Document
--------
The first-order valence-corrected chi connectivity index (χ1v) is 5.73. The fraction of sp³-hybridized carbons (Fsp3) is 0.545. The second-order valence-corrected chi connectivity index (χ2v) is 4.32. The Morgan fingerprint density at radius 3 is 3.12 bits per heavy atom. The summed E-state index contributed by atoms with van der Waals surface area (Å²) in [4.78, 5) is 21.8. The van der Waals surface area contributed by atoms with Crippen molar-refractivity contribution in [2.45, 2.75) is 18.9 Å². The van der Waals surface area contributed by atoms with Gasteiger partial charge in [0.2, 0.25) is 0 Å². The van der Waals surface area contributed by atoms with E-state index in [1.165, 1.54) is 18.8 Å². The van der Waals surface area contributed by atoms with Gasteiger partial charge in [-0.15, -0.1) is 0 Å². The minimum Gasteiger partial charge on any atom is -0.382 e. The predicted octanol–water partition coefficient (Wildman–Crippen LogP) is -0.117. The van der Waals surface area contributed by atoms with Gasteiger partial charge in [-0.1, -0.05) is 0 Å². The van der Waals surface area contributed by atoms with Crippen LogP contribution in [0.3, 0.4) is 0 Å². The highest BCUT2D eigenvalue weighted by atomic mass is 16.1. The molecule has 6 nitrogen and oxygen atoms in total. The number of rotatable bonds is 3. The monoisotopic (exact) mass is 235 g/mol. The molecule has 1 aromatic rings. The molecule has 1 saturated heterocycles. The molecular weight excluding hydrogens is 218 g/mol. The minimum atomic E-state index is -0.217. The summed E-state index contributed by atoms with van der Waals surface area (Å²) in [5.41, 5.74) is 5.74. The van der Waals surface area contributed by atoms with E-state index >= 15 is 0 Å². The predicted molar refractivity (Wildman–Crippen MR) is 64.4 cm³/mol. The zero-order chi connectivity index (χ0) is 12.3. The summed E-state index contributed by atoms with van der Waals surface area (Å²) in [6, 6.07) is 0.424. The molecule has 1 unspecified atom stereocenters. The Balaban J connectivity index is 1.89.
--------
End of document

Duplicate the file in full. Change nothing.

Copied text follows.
The first-order valence-corrected chi connectivity index (χ1v) is 5.73. The fraction of sp³-hybridized carbons (Fsp3) is 0.545. The second-order valence-corrected chi connectivity index (χ2v) is 4.32. The Morgan fingerprint density at radius 3 is 3.12 bits per heavy atom. The summed E-state index contributed by atoms with van der Waals surface area (Å²) in [4.78, 5) is 21.8. The van der Waals surface area contributed by atoms with Crippen molar-refractivity contribution in [2.45, 2.75) is 18.9 Å². The van der Waals surface area contributed by atoms with Gasteiger partial charge in [0.2, 0.25) is 0 Å². The van der Waals surface area contributed by atoms with E-state index in [1.165, 1.54) is 18.8 Å². The van der Waals surface area contributed by atoms with Gasteiger partial charge in [-0.15, -0.1) is 0 Å². The minimum Gasteiger partial charge on any atom is -0.382 e. The predicted octanol–water partition coefficient (Wildman–Crippen LogP) is -0.117. The van der Waals surface area contributed by atoms with Gasteiger partial charge in [-0.1, -0.05) is 0 Å². The van der Waals surface area contributed by atoms with Crippen LogP contribution in [0.3, 0.4) is 0 Å². The highest BCUT2D eigenvalue weighted by atomic mass is 16.1. The molecule has 6 nitrogen and oxygen atoms in total. The number of rotatable bonds is 3. The monoisotopic (exact) mass is 235 g/mol. The molecule has 1 aromatic rings. The molecule has 1 saturated heterocycles. The molecular weight excluding hydrogens is 218 g/mol. The minimum atomic E-state index is -0.217. The summed E-state index contributed by atoms with van der Waals surface area (Å²) in [5.41, 5.74) is 5.74. The van der Waals surface area contributed by atoms with E-state index >= 15 is 0 Å². The predicted molar refractivity (Wildman–Crippen MR) is 64.4 cm³/mol. The zero-order chi connectivity index (χ0) is 12.3. The summed E-state index contributed by atoms with van der Waals surface area (Å²) in [6, 6.07) is 0.424. The molecule has 1 unspecified atom stereocenters. The Balaban J connectivity index is 1.89.